# Find frequent words

Hello colleagues, I have recently learned Julia based on the book “Getting Started with Julia” and in it there is an example of finding frequent words in a text:

``````# code in chapter 5\word_frequency.jl:
# 1- read in text file:
# 2- replace non alphabet characters from text with a space:
nonalpha = r"(\W\s?)" # define a regular expression
str = replace(str, nonalpha, ' ')
digits = r"(\d+)"
str = replace(str, digits, ' ')
# 3- split text in words:
word_list = split(str, ' ')
# 4- make a dictionary with the words and count their frequencies:
word_freq = Dict{String, Int64}()
for word in word_list
word = strip(word)
if isempty(word) continue end
word_freq[word] += 1 :
word_freq[word] = 1
end
# 5- sort the words (the keys) and print out the frequencies:
println("Word : frequency \n")
words = sort!(collect(keys(word_freq)))
for word in words
println("\$word : \$(word_freq[word])")
end
``````

In the example use cycles to solve my question is:
Is there any way to solve it without cycles?

1 Like

Welcome @IsraelSI!

I’m not sure if what you call “cycles” is the `for` loop (the part that starts with `for word in word_list`, etc.). If that’s the case, the answer is yes: there are other ways.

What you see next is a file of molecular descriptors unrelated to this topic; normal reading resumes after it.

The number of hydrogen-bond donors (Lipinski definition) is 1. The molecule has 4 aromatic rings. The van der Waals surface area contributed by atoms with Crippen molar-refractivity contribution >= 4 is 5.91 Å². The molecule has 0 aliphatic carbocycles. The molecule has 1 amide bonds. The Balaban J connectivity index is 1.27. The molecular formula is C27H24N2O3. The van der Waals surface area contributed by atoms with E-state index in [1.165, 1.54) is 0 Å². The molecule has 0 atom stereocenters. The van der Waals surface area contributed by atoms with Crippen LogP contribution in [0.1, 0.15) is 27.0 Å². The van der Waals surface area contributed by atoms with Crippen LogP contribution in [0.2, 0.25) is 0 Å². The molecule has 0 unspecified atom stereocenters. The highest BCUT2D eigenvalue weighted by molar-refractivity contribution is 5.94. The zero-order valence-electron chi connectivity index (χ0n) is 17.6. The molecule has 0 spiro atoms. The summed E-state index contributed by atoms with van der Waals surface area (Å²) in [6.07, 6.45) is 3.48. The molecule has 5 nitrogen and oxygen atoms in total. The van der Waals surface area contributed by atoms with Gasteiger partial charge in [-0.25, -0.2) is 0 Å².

For instance, you can use broadcasting and filtering to move the operations that “clean” the word list out of the loop:

``````word_list = strip.(word_list)
filter!(!isempty, word_list)
``````

And then transform the loop into a one-line dictionary comprehension like this:

``````Dict(word => count(isequal(word), word_list) for word in unique(word_list))
``````

You could even use broadcasting for everything, although this is starting to look awkward:

``````keys = unique(word_list)
values = count.(isequal.(keys), Ref(word_list))
Dict(Pair.(keys, values))
``````

But let aside the fact that there are many ways to do this (and other) things. Why would you want to avoid the loop? I’m asking just in case, because many people think that loops make things slow, but that’s not the case in Julia. Actually a quick testing shows that the loop presented in the book is the cheapest and quickest option, compared with the two alternatives that I suggested – and the worst one is the last I presented.

That usual in Julia: loops with simple instructions are often faster and consume less memory than alternative algorithms that try to do everything in one step (e.g. “vectorizing” operations).

4 Likes

Isn’t the loop version asymptotically faster?

FWIW, you could try use `StatsBase.countmap` here.

Example:

``````julia> s = "This is a test. A simple test but a test nonetheless."
"This is a test. A simple test but a test nonetheless."

julia> countmap(split(replace(s, '.' => "")," "))
Dict{SubString{String}, Int64} with 8 entries:
"A"           => 1
"test"        => 3
"simple"      => 1
"is"          => 1
"This"        => 1
"nonetheless" => 1
"a"           => 2
"but"         => 1``````
5 Likes